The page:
Monday, August 10, 2015

When referrals drop off

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     to help you better manage your small business. 

     Every small business owner knows the value of referrals. Referrals come to your business on another's recommendation. 

     When you notice a drop-off in the number of referrals you are getting, you need to take action. It's not something to ignore and simply hope for better economic times. It won't pass by itself. 

    Good business people do not blame other people or other situations for their problems. They go to work to solve their problems. 

     Example: Dean is a fitness expert and personal trainer. When he began his business, he got lots of referrals. His clients recommended others to his services, and he signed up new clients. Six months in, however, he noticed that referrals were few and far between. New people were not calling him or showing up. Looking at the situation, Dean realized that his clients had told everyone they knew about him and his programs. He had exhausted their circle of friends. To break out into new circles of people, Dean mounted a social media campaign. He solicited testimonials from his current clients, got their permission to use their words, and began posting on his new Facebook page. It paid off. New people called and became clients. More importantly, Dean broke into new circles of people interested in his services.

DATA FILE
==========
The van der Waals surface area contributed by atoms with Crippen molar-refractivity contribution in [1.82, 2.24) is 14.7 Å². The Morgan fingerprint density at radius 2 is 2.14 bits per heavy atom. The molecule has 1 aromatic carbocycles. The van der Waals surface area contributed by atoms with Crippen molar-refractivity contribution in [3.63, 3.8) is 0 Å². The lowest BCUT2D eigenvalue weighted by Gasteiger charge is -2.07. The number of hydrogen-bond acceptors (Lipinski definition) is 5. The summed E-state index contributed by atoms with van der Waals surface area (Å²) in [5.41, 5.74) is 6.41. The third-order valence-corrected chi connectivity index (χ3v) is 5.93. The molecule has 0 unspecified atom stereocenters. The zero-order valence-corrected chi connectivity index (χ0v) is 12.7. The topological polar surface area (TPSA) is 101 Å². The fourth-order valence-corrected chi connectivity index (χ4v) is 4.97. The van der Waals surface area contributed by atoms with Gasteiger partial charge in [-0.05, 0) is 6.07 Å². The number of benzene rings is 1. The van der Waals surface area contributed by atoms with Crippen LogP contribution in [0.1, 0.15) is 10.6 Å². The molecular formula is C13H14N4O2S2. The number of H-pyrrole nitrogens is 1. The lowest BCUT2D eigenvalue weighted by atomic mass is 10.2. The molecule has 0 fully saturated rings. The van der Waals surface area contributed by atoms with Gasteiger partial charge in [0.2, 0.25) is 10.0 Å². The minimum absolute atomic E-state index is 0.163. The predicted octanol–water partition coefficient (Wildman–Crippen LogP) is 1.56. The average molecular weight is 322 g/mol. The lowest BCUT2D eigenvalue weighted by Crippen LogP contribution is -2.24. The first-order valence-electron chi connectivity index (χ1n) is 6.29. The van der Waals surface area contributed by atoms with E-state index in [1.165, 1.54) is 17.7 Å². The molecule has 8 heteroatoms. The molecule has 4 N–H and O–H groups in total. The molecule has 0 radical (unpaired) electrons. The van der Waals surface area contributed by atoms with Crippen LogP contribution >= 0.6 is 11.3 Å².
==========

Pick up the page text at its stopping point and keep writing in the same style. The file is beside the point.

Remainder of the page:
Example: Ellen runs a small coffee shop. She attracts local people to her breakfasts and lunches--no dinners. It took a couple of years to get established and become the go-to place for a local clientele. Ellen began to notice that it was the same crowd that showed up every day and that some of them seemed to be drifting away--they didn't come as often as they had done before. She looked at the staff, the cook, the service, and the cashier--and she found two problems. The cashier was so busy texting or talking on her phone that a line formed--waiting to pay the bill. And serving meals promptly was so lax that the meal was cold when delivered to customers. Ellen replaced the cashier and a waiter, neither one of whom understood the basics of customer service. 

     Using social media to reach out to more circles of friends can improve your business with more referrals. And seeing to customer service, and improving it, can do the same.

     When referrals drop off, see to your operation. You'll more than likely find that the fault lies with you. Keep those referrals coming.